There’s a lot to juggle when developing an app: The expectations of your users, the demands of your boss and a multitude of other facets that need to be weighed — and possibly tossed.
These topics and more were part of a lively discussion during the “App development: the right way to build your tablet app” session at the recentTabletBiz Conference & Expo.
Panelists Andreas Pfeiffer, president of Pfeiffer Consulting; Joe Zeff, president of Joe Zeff Design; and Kevin Kim, co-founder of App Orchard discussed what they’ve learned about the not-so-nascent world of app development.
Zeff said he created Joe Zeff Design to bring current magazines to the iPad. He found Apple’s tablet a natural fit for the publishing industry. “The tablet is the ultimate storytelling device.”
He advised, “It comes down to that core capability of that tablet device to present content.
Take content that people already like and make it more likeable.
Take content that people already like and make it more likeable. Make it something that people want to spend more time with and present opportunities for them to interact with it.”
His work, along with an infectious enthusiasm, has attracted attention beyond the world of publishing. Now Zeff counts JP Morgan and Notre Dame Football among his clients.
Independent Developers Can Be Rock Stars
Kim shared his take on development, specifically on the developers themselves.
“Some of the best, most innovative developers aren’t working in the trenches of corporate America,” he said. Instead, the best ideas are “mostly coming from independent developers. They’re the ones who are pushing the envelope when it comes to technology.”
It turns out, for example, that the pull-to-refresh feature that is now the latest and greatest iCandy on the iPhone didn’t come by way of Cupertino, Calif. Kim said it originally was produced by an independent developer for his client. “Now Apple has made it a default behavior.”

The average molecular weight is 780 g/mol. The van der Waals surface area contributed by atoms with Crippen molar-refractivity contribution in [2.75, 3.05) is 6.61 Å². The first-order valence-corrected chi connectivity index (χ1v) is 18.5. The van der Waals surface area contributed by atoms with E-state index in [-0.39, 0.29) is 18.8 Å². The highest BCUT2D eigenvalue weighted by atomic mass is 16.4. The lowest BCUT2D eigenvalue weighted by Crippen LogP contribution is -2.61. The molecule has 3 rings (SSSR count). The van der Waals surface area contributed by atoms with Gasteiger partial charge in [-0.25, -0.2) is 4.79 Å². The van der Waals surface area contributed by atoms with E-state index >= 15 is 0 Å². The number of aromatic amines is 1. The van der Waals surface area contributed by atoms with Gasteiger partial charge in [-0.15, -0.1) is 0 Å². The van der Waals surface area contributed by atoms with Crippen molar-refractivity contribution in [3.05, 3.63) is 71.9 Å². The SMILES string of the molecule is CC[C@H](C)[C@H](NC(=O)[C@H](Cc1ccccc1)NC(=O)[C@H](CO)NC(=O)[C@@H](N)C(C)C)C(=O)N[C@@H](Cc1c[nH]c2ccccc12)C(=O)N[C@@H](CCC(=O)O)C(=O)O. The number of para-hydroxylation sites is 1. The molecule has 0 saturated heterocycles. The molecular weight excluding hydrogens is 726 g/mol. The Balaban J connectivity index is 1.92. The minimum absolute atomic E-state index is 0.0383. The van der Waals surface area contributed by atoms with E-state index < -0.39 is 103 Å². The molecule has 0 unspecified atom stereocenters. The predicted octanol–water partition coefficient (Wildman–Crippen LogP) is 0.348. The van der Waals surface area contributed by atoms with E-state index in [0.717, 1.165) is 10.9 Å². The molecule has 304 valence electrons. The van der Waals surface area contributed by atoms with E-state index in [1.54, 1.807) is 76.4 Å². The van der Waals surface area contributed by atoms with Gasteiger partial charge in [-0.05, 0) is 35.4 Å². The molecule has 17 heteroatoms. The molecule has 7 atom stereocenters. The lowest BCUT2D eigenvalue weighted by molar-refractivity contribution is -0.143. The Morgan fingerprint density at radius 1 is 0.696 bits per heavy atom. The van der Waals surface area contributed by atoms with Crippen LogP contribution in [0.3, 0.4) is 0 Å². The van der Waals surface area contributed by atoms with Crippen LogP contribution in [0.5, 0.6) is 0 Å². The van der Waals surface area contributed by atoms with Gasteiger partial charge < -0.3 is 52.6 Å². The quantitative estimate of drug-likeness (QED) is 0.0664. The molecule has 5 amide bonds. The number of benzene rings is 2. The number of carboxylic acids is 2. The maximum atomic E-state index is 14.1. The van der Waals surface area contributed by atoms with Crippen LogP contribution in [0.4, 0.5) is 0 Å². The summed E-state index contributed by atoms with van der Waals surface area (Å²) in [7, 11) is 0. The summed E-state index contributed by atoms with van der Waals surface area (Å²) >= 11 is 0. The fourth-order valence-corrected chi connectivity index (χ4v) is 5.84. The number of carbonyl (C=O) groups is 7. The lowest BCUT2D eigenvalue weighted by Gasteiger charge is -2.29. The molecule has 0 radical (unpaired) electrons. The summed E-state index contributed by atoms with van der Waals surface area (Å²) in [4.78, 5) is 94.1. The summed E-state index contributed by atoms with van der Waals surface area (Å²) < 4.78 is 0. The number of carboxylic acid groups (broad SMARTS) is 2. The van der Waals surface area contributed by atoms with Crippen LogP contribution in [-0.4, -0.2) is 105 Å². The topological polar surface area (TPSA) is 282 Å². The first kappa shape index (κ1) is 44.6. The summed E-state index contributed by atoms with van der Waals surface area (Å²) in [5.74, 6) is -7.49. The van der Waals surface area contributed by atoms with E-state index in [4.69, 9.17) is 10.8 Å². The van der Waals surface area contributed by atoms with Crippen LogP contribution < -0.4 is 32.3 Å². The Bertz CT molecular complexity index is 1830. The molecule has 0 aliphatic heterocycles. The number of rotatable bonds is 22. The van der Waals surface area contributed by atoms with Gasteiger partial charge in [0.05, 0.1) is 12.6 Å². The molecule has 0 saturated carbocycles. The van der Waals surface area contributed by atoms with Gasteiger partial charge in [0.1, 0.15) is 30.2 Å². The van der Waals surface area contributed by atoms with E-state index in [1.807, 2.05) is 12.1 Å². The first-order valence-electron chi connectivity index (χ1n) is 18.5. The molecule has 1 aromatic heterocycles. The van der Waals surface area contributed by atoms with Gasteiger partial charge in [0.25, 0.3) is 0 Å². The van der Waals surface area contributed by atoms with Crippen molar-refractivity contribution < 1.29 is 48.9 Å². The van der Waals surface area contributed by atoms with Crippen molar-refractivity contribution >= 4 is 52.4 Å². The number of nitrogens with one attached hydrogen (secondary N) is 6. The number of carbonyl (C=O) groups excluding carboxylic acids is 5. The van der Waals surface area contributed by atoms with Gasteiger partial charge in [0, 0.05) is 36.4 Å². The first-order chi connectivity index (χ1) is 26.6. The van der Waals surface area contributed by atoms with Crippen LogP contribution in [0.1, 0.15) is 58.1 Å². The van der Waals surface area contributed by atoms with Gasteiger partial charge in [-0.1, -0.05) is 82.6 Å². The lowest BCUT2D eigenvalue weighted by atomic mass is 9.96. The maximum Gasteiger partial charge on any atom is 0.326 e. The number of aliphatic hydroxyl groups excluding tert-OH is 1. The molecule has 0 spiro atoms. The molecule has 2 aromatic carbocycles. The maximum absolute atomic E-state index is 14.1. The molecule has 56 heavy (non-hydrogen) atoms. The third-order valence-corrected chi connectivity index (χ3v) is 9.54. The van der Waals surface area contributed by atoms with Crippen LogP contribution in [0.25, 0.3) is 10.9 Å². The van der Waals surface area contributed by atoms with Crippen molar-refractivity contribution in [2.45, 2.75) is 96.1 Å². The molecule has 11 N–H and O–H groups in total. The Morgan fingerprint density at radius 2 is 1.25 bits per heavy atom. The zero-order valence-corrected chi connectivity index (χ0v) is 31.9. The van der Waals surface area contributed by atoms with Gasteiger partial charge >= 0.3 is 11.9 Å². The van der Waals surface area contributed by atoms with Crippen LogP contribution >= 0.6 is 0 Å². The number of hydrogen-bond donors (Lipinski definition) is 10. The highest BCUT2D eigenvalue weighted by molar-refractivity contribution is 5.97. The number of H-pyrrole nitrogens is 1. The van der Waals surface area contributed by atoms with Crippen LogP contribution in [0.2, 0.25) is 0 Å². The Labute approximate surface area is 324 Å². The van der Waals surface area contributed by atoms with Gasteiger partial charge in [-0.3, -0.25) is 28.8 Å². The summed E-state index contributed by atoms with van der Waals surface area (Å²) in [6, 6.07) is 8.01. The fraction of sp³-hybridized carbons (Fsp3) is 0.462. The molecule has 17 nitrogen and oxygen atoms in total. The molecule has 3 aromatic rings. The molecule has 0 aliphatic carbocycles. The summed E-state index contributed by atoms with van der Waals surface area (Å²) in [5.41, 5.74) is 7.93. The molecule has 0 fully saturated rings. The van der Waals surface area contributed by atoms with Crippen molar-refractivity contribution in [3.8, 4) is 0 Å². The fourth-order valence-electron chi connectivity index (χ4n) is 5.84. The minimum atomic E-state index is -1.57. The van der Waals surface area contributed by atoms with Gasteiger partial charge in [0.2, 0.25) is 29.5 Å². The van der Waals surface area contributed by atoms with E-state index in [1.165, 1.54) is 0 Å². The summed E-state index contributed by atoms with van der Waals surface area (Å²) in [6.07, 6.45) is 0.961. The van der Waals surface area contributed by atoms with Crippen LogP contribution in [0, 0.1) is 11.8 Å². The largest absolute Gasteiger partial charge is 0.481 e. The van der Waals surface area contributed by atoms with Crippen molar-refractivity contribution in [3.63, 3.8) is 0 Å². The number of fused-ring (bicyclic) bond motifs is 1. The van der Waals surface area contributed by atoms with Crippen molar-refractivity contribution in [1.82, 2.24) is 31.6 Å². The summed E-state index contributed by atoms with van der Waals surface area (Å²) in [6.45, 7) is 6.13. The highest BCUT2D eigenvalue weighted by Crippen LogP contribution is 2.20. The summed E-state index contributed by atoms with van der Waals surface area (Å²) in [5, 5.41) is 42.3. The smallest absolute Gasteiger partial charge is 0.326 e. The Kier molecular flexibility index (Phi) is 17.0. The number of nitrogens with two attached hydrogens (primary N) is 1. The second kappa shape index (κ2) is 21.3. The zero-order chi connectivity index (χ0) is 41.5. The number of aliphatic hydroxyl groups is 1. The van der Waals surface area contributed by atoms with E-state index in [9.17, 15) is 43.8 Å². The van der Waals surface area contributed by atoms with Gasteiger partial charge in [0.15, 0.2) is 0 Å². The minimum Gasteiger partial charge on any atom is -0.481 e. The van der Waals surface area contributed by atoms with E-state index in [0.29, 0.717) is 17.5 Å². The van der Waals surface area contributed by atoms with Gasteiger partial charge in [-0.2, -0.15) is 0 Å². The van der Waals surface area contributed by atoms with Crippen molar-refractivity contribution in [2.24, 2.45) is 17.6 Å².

Amusingly, he and his team like to create “quick and dirty” apps when a developers’ ambition may overreach his ability to deliver a seamless user experience.
“We say it has to pass the Mom test.
“We say it has to pass the Mom test.Whatever gesture she does [to the screen] is probably the one you should use.”
Don’t Count on Apple’s Help to Make Your App a Hit
And finally, Pfeiffer touched upon problems with Apple’s app store that developers need to be aware of.
“There are 1,000 to 2,000 app submissions a day. The real problem isn’t the distribution, but the promotion. You cannot count on Apple,” he said.
Apple calls out very few apps, and Pfeiffer mentioned a friend whose game was picked as game of the week. However, he asked, “How many are as lucky?” (Technically, 51 others. But we get the point.)
“Apple has a responsibility to inform,” he said, yet Apple has failed to provide a complete and easy-to-browse catalog of their apps, relying on the users to find apps on their own.
“Now the responsibility to reach the users falls directly onto the shoulders of the developers,” he said. “That’s your work, not Apple’s.”
Apple’s seamless user experience — which seems to be in inverse proportion to the bumpy ride of the developer experience — is just something else to consider when developing your next app.
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Image: Flickr, Witer